How Premier League got found out at the World Cup
Neil Clark: The best league in the world? Forget it. World Cup performances have exposed the myth
The belief that England's footballers were among the most talented in the world has been rudely shattered by their abject performances at the World Cup.
But even after the shambolic 4-1 defeat by Germany, one myth about English football still persists: namely that the Premier League, where all of England's players ply their trade, is "the best in the world".
Look at the squads of the four semi-finalists of the World Cup and one thing strikes you: the small number of players from the so-called best league in the world, who are still involved in the competition.
Germany's brilliant team, who on Saturday demolished Argentina 4-0 in one of the most impressive World Cup performances ever, all play in the Bundesliga. Uruguay, in the last four for the first time since 1970, have no Premiership players. Spain have just three Premier League players in their squad and while Holland fielded four in their 2-1 win over Brazil, the majority of their team play either at home or in Germany.
Most of the stars of this World Cup have been those who play their club football away from England. Players such as Marek Hamsik of Slovakia, Keisuke Honda of Japan, Carlos Salcido of Mexico, Asamoah Gyan and Kwadwo Asamoah of Ghana, and of course the fabulous Germans. Diego Forlan, branded a 'Premiership reject' after his spell at Manchester United, has led the line brilliantly for Uruguay, scoring three goals in the competition to date.
By contrast, many of the biggest names of the Premier League - including England’s ludicrously over-hyped striker Wayne Rooney - have proved total flops. After England, the team with the most Premier League players in their squad was Nigeria, who failed to win a game. France, with six Premier League players, scored just one goal and finished bottom of their group, while Ivory Coast, who also had six (and a former Premiership manager), also failed to progress from the group stage.
Out of the teams with sizeable contingents of Premier League players in their squads, only the USA, superbly coached and motivated by Bob Bradley, performed better than expected.
Defenders of the Premiership will point to the fact that, unlike in other leading Leagues, in England there is no mid-winter break. Premiership players, because of the need to play continuously from August to May arrive at the World Cup too tired to perform at their best, so the theory goes.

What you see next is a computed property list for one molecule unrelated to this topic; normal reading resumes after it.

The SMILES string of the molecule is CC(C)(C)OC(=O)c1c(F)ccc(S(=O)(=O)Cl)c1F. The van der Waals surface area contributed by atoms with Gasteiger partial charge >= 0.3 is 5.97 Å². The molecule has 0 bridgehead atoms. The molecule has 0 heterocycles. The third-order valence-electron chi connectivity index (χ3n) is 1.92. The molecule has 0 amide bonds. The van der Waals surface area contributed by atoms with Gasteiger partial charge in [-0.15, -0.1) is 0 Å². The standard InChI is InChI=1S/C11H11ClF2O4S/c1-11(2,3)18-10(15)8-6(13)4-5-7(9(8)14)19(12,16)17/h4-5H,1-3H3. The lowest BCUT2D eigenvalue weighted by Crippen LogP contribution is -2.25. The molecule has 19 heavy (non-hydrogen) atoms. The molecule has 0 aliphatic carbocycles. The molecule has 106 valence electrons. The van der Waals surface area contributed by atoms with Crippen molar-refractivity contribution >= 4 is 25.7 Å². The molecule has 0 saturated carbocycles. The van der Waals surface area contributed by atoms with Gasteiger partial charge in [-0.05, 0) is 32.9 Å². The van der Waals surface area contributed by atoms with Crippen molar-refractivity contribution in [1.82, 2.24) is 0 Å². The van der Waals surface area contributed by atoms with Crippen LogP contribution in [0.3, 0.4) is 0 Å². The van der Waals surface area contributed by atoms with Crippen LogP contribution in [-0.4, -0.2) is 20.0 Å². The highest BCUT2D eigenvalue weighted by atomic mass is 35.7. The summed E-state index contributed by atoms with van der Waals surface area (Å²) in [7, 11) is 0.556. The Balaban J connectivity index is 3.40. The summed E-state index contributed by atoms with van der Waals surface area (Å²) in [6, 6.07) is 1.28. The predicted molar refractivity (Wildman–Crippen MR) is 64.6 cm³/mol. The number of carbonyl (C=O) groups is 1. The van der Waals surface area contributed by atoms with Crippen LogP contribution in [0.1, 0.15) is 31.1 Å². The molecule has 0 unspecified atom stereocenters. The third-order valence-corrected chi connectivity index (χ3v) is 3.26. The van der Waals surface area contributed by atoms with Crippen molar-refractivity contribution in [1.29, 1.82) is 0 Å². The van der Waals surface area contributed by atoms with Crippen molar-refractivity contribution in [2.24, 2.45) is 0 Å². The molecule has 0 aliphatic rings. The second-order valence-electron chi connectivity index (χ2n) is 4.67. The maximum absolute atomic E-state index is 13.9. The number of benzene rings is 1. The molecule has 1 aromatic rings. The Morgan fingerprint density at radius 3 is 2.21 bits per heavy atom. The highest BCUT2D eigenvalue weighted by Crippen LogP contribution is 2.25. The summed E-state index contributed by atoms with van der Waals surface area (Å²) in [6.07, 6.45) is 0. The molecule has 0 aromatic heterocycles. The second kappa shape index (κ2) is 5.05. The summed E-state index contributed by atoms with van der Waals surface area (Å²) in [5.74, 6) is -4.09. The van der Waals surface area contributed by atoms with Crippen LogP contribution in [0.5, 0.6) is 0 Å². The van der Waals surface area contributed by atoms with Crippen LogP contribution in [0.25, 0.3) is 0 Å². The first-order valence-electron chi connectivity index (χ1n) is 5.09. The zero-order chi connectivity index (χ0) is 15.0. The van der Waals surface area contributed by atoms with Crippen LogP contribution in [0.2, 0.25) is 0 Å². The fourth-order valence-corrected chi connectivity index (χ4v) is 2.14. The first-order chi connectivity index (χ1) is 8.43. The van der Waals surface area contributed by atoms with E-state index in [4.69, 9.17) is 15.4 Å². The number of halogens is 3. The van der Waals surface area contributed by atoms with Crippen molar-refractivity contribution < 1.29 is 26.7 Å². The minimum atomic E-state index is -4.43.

But, as Martin Samuel pointed out in the Daily Mail, the theory doesn’t quite explain how Holland’s Dirk Kuyt, who made 53 appearances for Liverpool last season, has looked as fresh as a daisy compared to England’s players, some of whom played a lot less games.
The poor performances by Premier League players in the tournament owes less to fitness levels than it does to the fact that the league is nowhere near as good as it's cracked up to be.
Most Premier League games are extremely uncompetitive. A huge gap in class exists between the mega-bucks top clubs and the also-runs: last season the champions, Chelsea, scored seven goals on three occasions, and finished the season with an 8-0 victory over Wigan.
The internationals who play for the likes of Chelsea, Manchester United and Arsenal may look like world beaters when they are scoring hat-tricks against Hull and Burnley, but appearances can be deceptive.
For all the hype surrounding the Premier League, only two English teams have managed to win the Champions League in the last decade. Contrast that with the period 1977-82 when English sides won the European Cup six years in a row.
The reason why English teams fared better then was that the old First Division - the predecessor of the Premiership - had more strength in depth. In 1976, QPR, one of London’s smaller clubs, came within 15 minutes of winning the league title.
In 1978, Nottingham Forest, won the title just a year after achieving promotion: they went on to win two European Cups. In the 1970s, any one of up to ten teams could be considered title contenders. Today, the Premiership is effectively a two-horse race.
With its gross inequalities in wealth, the Premiership reflects the neo-liberal Britain of the early 21st century, in the same way that the old First Division reflected the more egalitarian Britain of the 1970s. Watch an old Match of the Day from the 1970s and you will be struck by just how many good quality footballing teams there were in the top flight. Anybody really could beat anybody - and because of the competitive nature of the league, standards were raised.
If England wants to have an international team able to compete at the highest level again, then the Premier League must go. But other countries ought to be aware of how the financial pull of the Premiership may adversely affect their chances of success, too.
Even allowing for his injury problems, does anyone believe that Spain's Fernando Torres - one of the stars of the 2006 World Cup when he was playing for Atletico Madrid - is a better player now that he plays in England?
In Germany, Ghana's Kevin Prince-Boateng was regarded as a villain for making Michael Ballack, the country's only Premiership based player, miss the tournament through injury.
But look how Germany have done without Ballack. Perhaps Prince-Boateng did the Germans a favour. ·
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